242 sea turtles released into the Gulf of Mexico
Thursday, January 20, 2011
Media contact: Carli Segelson, 727-896-8626, ext. 2076
Two hundred forty-two cold-stunned sea turtles removed from St.
Joseph Bay this winter were released Wednesday into the Gulf of
Mexico off Cape San Blas in Gulf County. All were green turtles.
Twenty-five Kemp's ridleys, also rescued from the cold, will be
released at a later date, along with green turtles that need
Dedicated volunteers fanned out around the southern end of St.
Joseph Bay Jan. 13-16 when a frigid cold front enveloped the South,
triggering the third sea turtle cold-stunning event in the bay this
winter. Local residents, University of Florida turtle researchers,
and volunteers from the St. Joseph Bay State Buffer Preserve braved
the cold to search marshy shorelines and inshore waters and to
bring the immobile animals to safety. Rescuers took the turtles to
Gulf World Marine Park in Panama City Beach, where they were
evaluated and warmed. About half of the turtles were then
moved to Florida's Gulfarium in Fort Walton Beach to provide them
with more swimming space.
Dr. Allen Foley, a sea turtle biologist who oversees sea turtle
rescues for the Florida Fish and Wildlife Conservation Commission
(FWC), said the cold-stunning event was triggered by the latest
bout of cold weather, causing the shallow-water temperatures in the
southern end of St. Joseph Bay to drop into the 40s.
"Sea turtles can tolerate water temperatures down to about 50
degrees, but when it drops below that, they're in trouble," Foley
said. "St. Joseph Bay is a long bay that is open only at the north
end, and turtles may become trapped when the water cools
Dr. Robbin Trindell, an FWC biological administrator who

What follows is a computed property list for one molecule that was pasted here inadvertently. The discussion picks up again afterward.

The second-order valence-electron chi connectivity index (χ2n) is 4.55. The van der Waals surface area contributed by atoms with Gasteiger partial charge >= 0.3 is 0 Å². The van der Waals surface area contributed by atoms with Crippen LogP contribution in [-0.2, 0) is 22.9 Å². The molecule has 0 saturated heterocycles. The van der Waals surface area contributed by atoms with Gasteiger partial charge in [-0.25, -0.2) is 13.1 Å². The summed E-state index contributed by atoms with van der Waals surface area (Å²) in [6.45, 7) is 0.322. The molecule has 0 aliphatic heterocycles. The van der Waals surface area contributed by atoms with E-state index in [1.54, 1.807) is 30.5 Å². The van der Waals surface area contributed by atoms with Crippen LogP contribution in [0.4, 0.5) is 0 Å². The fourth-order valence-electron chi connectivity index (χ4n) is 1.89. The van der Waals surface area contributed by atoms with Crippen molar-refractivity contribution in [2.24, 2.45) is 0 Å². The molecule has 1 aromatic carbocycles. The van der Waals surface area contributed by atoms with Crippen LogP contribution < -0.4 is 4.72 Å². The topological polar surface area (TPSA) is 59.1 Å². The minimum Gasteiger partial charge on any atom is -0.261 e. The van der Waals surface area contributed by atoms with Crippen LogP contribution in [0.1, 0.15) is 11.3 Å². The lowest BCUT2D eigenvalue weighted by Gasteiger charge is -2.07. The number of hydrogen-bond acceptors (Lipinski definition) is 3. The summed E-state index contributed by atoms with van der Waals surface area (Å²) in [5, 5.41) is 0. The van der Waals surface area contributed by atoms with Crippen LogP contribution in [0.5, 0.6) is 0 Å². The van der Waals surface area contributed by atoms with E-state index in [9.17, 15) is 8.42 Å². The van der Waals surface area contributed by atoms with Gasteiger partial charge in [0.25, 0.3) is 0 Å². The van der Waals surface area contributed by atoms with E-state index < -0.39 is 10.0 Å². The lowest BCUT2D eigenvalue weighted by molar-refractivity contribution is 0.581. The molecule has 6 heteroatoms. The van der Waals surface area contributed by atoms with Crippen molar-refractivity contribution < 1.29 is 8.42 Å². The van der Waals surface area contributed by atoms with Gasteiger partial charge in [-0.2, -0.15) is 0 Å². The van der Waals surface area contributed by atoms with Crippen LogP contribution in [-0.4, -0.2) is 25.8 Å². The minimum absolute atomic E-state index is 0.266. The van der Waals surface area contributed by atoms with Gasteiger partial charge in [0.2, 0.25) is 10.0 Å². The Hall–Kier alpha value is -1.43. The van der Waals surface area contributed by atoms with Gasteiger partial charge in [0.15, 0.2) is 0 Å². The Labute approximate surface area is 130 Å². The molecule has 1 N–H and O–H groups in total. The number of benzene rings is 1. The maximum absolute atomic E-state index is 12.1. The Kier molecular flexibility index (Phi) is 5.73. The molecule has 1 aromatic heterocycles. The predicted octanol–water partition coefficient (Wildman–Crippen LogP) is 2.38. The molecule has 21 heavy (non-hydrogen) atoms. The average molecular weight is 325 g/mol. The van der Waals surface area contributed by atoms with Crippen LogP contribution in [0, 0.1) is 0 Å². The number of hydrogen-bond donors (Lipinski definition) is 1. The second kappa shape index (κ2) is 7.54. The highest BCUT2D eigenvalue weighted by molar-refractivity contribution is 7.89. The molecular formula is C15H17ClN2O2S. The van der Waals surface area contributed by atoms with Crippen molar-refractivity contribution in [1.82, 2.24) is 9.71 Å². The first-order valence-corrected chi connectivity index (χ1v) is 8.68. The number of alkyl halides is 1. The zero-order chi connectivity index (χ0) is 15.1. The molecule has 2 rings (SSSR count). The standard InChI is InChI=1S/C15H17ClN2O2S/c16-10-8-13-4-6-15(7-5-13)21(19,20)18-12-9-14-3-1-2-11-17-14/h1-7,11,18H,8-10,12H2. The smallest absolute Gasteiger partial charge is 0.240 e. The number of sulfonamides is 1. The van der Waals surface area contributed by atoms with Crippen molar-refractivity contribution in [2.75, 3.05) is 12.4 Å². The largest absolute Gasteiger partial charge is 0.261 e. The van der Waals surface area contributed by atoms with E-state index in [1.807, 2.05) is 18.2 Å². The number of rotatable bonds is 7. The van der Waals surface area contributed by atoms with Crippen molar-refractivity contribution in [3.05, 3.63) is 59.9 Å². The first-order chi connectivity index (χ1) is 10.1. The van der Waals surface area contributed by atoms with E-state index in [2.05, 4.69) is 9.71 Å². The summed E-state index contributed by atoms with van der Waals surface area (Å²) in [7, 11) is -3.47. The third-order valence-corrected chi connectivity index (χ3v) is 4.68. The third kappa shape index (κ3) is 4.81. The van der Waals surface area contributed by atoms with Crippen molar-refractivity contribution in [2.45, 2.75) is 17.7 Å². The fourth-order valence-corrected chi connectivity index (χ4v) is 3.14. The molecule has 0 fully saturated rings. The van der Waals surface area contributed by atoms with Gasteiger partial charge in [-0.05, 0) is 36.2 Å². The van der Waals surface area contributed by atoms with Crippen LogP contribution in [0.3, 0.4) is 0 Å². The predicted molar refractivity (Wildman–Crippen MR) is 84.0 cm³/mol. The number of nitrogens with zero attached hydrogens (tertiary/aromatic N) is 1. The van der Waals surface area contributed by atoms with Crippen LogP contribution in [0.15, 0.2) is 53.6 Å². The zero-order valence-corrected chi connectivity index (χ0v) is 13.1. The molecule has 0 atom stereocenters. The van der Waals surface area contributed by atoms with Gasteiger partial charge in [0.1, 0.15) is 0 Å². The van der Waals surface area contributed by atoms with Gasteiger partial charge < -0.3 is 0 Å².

oversees sea turtle management efforts, offered high praise for the
volunteers who scoured the bay, sometimes several times a day, and
for staff at Gulf World Marine Park and Florida's Gulfarium.
"In addition to efforts by the volunteers and by the marine
parks, Florida's sea turtles are regularly helped by the funds
received from the sea turtle license plate program and by grants
from the NOAA Fisheries Service, which provide funds needed for the
supplies, equipment and transportation used to respond to these
events," she said.
The public can help conserve and fund research for sea turtles
by purchasing a specialty license plate or making $5 donations to
receive a decal. Every dollar for the sea turtle plate helps sea
turtles. Approximately 30 percent of the money goes to the Sea
Turtle Grants program, which the nonprofit Sea Turtle Conservancy
administers (visit www.helpingseaturtles.org for more
information). The other 70 percent of tag revenue goes to the FWC's
Marine Turtle Protection Program to support research and management
activities related to sea turtles, such as the rescues during cold
Plates and decals are available at county tax collectors'
To report sea turtles near the bay acting abnormally, call the
FWC Wildlife Alert hotline: 888-404-FWCC (3922).